In probability theory, the sample space or universal sample space, often denoted S, Ω, or U (for "universe"), of an experiment or random trial is the set of all possible outcomes. For example, if the experiment is tossing a coin, the sample space is the set {head, tail}. For tossing a single six-sided die, the sample space is {1, 2, 3, 4, 5, 6}. For some kinds of experiments, there may be two or more plausible sample spaces available. For example, when drawing a card from a standard deck of 52 playing cards, one possibility for the sample space could be the rank (Ace through King), while another could be the suit (clubs, diamonds, hearts, or spades). A complete description of outcomes, however, would specify both the denomination and the suit, and a sample space describing each individual card can be constructed as the Cartesian product of the two sample spaces noted above.

In an elementary approach to probability, any subset of the sample space is usually called an event. However, this gives rise to problems when the sample space is infinite, so that a more precise definition of event is necessary. Under this definition only measurable subsets of the sample space, constituting a σ-algebra over the sample space itself, are considered events. However, this has essentially only theoretical significance, since in general the σ-algebra can always be defined to include all subsets of interest in applications.

From Encyclopedia

systematic sample Dictionary definition of systematic sample ...

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simple random sampling Dictionary definition of simple random ...

simple random sample

From Yahoo Answers

Question:Which is used? z-test, 1-sample t-test, dependent samples t-test, independent sample t-test, one way analysis of variance? 1. Taking experimental drugs or placebo 2. Student score 690, standard deviation 95, want to score in top 10%. 3. Putting plants in high sunlight and in moderate sunlight 4. Comparing exam scores to final scores. 5. collecting data from 5 elephants. 6. collecting mean from school exams.

Answers:1) Indep sample t-test 2) Assuming normality, z-test 3) independent t-test (if 2 indep samples are used) 4) dependent t-test (same students) 5) ANOVA (more than 2 samples) 6) ANOVA (exam 1,2,3 ....)

Question:I would like to know what an independent variable is. And what a dependent variable. Please help.

Answers:Independent variables answer the question "What do I change Dependent variables answer the question "What do I observe Controlled variables answer the question "What do I keep the same

Question:A= [-6 -5 9] B= [3 3 -3] C=[30 27 -39] Determine whether or not the three vectors listed above are linearly independent or linearly dependent. If they are linearly dependent, determine a non-trivial linear relation - (a non-trivial relation is three numbers which are not all three zero.) otherwise, if the vectors are linearly independent, enter 0's for the coefficients.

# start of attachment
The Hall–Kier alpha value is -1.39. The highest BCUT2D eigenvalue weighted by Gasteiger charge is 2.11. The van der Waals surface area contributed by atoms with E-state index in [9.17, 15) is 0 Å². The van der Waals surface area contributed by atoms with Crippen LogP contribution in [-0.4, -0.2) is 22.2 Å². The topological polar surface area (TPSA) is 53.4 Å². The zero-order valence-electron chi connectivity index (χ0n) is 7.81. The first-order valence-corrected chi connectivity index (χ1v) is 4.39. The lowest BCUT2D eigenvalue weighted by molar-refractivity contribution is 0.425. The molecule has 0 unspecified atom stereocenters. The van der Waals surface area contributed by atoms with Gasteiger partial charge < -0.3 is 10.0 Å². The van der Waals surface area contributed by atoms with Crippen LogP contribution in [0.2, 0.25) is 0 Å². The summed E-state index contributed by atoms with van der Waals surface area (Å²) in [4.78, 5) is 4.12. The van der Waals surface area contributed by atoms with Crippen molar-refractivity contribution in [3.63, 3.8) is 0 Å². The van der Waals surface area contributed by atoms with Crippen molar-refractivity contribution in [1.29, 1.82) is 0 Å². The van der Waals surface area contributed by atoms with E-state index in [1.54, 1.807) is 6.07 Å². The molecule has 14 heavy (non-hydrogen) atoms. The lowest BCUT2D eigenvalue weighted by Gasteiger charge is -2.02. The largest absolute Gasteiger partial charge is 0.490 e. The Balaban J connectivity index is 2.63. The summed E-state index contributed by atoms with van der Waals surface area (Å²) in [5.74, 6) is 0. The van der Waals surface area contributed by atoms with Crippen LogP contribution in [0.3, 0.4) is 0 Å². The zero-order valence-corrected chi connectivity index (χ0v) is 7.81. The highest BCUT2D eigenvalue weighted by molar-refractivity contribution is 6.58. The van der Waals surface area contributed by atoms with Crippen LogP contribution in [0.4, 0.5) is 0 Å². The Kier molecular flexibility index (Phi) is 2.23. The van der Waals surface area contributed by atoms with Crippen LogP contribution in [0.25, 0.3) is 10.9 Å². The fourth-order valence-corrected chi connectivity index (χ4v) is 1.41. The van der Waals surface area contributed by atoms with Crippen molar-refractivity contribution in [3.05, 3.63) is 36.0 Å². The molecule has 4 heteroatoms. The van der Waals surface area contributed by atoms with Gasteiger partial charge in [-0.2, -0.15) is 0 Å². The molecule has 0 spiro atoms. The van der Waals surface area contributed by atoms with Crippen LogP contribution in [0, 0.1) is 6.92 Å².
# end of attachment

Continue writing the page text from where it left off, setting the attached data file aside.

Answers:These are vectors not matrices. I will outline the solution process. To tell if they are linear independent you use the definition. Three vectors v1, v2, v3 are linearly independent if the only solution to a*v1+ b*v2+ c*v3 = 0 is the zero solution i.e.. a = 0 b = 0 c = 0. So we set up 3 equations in 3 unknowns and see what happens. a*A +b*B + c*C = [0,0,0] , the zero vector. This translates to: -6a +3b +30c = 0 ..eq 1 -5a + 3b +27c = 0 .. eq 2 9a - 3b -39c = 0 .. eq3 If you add equation eq3 to eq1 and eq 2, you will eliminate the b term. Then you have 2 equations in 2 unknowns which are easy to solve. As a further hint, this problem has multiple solutions.

Question:i have a test tomorrow and have been asked to find out the meanings of certain words- cannot find a definition sutiable for random sample. does anyone have one?

Answers:random sample - picking names out of a phone book or from a list without taking into account any demographics, age, preference, etc. to use in a survey of potential customers. (The old "close your eyes, let your finger hit the page, and copy down the name")

From Youtube

Dependent Sample t- Test in Excel :How to conduct a t-test of means for two dependent samples using Excel.

Tax Tips & Advice : How to Meet the IRS Definition of a Dependent :There are five tests that someone needs to pass in order to be claimed as a dependent on any tax return and being a household member is one of them. Understand the literal definition of dependent and who is and who is not one with advice from anexperienced tax professional in this free video on taxes. Expert: Danielle Loughran Contact: www.accell-us.com Bio: Danielle Loughran is a CPA with over nine years of public and private accounting experience at Arthur Anderson and Ernst & Young and is currently the director of assurance at Accell. Filmmaker: Christopher Rokosz